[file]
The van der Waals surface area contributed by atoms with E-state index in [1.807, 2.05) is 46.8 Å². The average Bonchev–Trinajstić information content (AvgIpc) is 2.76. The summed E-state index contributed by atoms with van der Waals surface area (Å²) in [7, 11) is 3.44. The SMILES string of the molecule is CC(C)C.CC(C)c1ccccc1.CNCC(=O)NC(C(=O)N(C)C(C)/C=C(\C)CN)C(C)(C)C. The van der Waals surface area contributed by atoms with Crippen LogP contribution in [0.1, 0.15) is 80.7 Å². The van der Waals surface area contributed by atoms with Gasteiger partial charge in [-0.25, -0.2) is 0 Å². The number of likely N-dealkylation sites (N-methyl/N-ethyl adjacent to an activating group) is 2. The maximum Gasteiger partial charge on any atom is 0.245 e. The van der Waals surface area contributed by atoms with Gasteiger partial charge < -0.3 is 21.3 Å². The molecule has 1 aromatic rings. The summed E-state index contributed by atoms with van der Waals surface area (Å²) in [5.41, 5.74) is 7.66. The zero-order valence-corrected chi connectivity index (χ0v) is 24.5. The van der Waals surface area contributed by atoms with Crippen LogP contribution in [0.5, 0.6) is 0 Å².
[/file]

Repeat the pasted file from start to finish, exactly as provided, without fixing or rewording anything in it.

The van der Waals surface area contributed by atoms with E-state index in [1.807, 2.05) is 46.8 Å². The average Bonchev–Trinajstić information content (AvgIpc) is 2.76. The summed E-state index contributed by atoms with van der Waals surface area (Å²) in [7, 11) is 3.44. The SMILES string of the molecule is CC(C)C.CC(C)c1ccccc1.CNCC(=O)NC(C(=O)N(C)C(C)/C=C(\C)CN)C(C)(C)C. The van der Waals surface area contributed by atoms with Crippen LogP contribution in [0.1, 0.15) is 80.7 Å². The van der Waals surface area contributed by atoms with Gasteiger partial charge in [-0.25, -0.2) is 0 Å². The number of likely N-dealkylation sites (N-methyl/N-ethyl adjacent to an activating group) is 2. The maximum Gasteiger partial charge on any atom is 0.245 e. The van der Waals surface area contributed by atoms with Gasteiger partial charge < -0.3 is 21.3 Å². The molecule has 1 aromatic rings. The summed E-state index contributed by atoms with van der Waals surface area (Å²) in [5.41, 5.74) is 7.66. The zero-order valence-corrected chi connectivity index (χ0v) is 24.5. The van der Waals surface area contributed by atoms with Crippen LogP contribution in [0.5, 0.6) is 0 Å².